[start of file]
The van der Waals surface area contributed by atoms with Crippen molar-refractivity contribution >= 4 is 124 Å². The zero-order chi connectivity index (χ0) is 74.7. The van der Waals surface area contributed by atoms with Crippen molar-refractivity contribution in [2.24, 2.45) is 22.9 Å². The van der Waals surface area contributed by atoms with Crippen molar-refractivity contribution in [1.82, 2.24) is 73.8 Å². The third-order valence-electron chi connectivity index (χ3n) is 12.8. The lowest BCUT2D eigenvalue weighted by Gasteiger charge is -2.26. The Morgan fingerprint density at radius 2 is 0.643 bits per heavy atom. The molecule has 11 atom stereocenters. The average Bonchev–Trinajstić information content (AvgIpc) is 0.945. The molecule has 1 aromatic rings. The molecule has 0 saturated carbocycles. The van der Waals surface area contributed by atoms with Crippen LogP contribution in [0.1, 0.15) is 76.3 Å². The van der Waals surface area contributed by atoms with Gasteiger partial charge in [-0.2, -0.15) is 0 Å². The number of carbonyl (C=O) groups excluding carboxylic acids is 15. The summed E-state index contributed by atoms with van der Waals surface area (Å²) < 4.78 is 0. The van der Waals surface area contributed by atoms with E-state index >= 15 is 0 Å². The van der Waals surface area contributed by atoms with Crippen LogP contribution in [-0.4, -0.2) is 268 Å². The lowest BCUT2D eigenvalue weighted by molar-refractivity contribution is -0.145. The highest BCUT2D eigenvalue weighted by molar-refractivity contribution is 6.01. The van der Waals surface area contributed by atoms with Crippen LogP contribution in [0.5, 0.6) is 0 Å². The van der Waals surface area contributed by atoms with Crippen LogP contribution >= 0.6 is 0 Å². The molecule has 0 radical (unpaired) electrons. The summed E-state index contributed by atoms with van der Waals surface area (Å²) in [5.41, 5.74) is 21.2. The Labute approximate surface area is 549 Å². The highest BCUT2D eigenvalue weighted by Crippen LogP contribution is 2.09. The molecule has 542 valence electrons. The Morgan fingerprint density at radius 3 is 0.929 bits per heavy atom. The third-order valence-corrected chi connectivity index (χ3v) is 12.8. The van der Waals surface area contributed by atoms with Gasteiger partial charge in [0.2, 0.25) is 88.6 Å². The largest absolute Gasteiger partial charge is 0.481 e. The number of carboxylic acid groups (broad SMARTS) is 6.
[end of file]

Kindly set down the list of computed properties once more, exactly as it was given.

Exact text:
The van der Waals surface area contributed by atoms with Crippen molar-refractivity contribution >= 4 is 124 Å². The zero-order chi connectivity index (χ0) is 74.7. The van der Waals surface area contributed by atoms with Crippen molar-refractivity contribution in [2.24, 2.45) is 22.9 Å². The van der Waals surface area contributed by atoms with Crippen molar-refractivity contribution in [1.82, 2.24) is 73.8 Å². The third-order valence-electron chi connectivity index (χ3n) is 12.8. The lowest BCUT2D eigenvalue weighted by Gasteiger charge is -2.26. The Morgan fingerprint density at radius 2 is 0.643 bits per heavy atom. The molecule has 11 atom stereocenters. The average Bonchev–Trinajstić information content (AvgIpc) is 0.945. The molecule has 1 aromatic rings. The molecule has 0 saturated carbocycles. The van der Waals surface area contributed by atoms with Crippen LogP contribution in [0.1, 0.15) is 76.3 Å². The van der Waals surface area contributed by atoms with Gasteiger partial charge in [-0.2, -0.15) is 0 Å². The number of carbonyl (C=O) groups excluding carboxylic acids is 15. The summed E-state index contributed by atoms with van der Waals surface area (Å²) < 4.78 is 0. The van der Waals surface area contributed by atoms with E-state index >= 15 is 0 Å². The van der Waals surface area contributed by atoms with Crippen LogP contribution in [-0.4, -0.2) is 268 Å². The lowest BCUT2D eigenvalue weighted by molar-refractivity contribution is -0.145. The highest BCUT2D eigenvalue weighted by molar-refractivity contribution is 6.01. The van der Waals surface area contributed by atoms with Crippen LogP contribution in [0.5, 0.6) is 0 Å². The van der Waals surface area contributed by atoms with Crippen LogP contribution >= 0.6 is 0 Å². The molecule has 0 radical (unpaired) electrons. The summed E-state index contributed by atoms with van der Waals surface area (Å²) in [5.41, 5.74) is 21.2. The Labute approximate surface area is 549 Å². The highest BCUT2D eigenvalue weighted by Crippen LogP contribution is 2.09. The molecule has 542 valence electrons. The Morgan fingerprint density at radius 3 is 0.929 bits per heavy atom. The third-order valence-corrected chi connectivity index (χ3v) is 12.8. The van der Waals surface area contributed by atoms with Gasteiger partial charge in [0.2, 0.25) is 88.6 Å². The largest absolute Gasteiger partial charge is 0.481 e. The number of carboxylic acid groups (broad SMARTS) is 6.